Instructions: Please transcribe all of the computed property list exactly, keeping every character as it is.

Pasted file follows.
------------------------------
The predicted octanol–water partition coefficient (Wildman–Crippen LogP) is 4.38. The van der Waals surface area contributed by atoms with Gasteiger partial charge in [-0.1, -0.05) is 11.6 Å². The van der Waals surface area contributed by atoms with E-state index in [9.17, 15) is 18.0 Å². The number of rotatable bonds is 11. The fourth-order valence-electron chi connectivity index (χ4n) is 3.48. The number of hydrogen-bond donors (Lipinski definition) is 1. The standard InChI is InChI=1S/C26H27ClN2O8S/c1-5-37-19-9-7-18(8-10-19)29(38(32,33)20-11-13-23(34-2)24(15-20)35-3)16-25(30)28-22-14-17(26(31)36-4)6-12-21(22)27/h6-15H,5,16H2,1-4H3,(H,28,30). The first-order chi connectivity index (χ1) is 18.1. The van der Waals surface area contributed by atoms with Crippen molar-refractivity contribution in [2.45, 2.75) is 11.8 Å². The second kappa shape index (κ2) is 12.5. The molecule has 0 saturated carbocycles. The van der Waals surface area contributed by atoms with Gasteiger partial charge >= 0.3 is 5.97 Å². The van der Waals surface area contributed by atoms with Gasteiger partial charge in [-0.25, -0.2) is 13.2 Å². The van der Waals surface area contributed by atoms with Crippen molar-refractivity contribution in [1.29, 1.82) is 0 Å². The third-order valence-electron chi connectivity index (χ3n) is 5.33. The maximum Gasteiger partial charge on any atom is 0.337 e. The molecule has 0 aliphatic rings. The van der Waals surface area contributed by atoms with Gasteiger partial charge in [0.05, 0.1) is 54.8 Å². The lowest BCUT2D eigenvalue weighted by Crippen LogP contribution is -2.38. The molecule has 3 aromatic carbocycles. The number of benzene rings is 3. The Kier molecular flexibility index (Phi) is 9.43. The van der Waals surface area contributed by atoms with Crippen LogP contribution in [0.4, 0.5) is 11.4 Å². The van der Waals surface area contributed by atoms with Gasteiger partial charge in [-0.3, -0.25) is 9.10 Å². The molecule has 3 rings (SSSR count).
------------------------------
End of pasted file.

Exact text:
The predicted octanol–water partition coefficient (Wildman–Crippen LogP) is 4.38. The van der Waals surface area contributed by atoms with Gasteiger partial charge in [-0.1, -0.05) is 11.6 Å². The van der Waals surface area contributed by atoms with E-state index in [9.17, 15) is 18.0 Å². The number of rotatable bonds is 11. The fourth-order valence-electron chi connectivity index (χ4n) is 3.48. The number of hydrogen-bond donors (Lipinski definition) is 1. The standard InChI is InChI=1S/C26H27ClN2O8S/c1-5-37-19-9-7-18(8-10-19)29(38(32,33)20-11-13-23(34-2)24(15-20)35-3)16-25(30)28-22-14-17(26(31)36-4)6-12-21(22)27/h6-15H,5,16H2,1-4H3,(H,28,30). The first-order chi connectivity index (χ1) is 18.1. The van der Waals surface area contributed by atoms with Crippen molar-refractivity contribution in [2.45, 2.75) is 11.8 Å². The second kappa shape index (κ2) is 12.5. The molecule has 0 saturated carbocycles. The van der Waals surface area contributed by atoms with Gasteiger partial charge >= 0.3 is 5.97 Å². The van der Waals surface area contributed by atoms with Gasteiger partial charge in [-0.25, -0.2) is 13.2 Å². The van der Waals surface area contributed by atoms with Crippen molar-refractivity contribution in [1.29, 1.82) is 0 Å². The third-order valence-electron chi connectivity index (χ3n) is 5.33. The maximum Gasteiger partial charge on any atom is 0.337 e. The molecule has 0 aliphatic rings. The van der Waals surface area contributed by atoms with Gasteiger partial charge in [0.05, 0.1) is 54.8 Å². The lowest BCUT2D eigenvalue weighted by Crippen LogP contribution is -2.38. The molecule has 3 aromatic carbocycles. The number of benzene rings is 3. The Kier molecular flexibility index (Phi) is 9.43. The van der Waals surface area contributed by atoms with Crippen LogP contribution in [0.4, 0.5) is 11.4 Å². The van der Waals surface area contributed by atoms with Gasteiger partial charge in [-0.3, -0.25) is 9.10 Å². The molecule has 3 rings (SSSR count).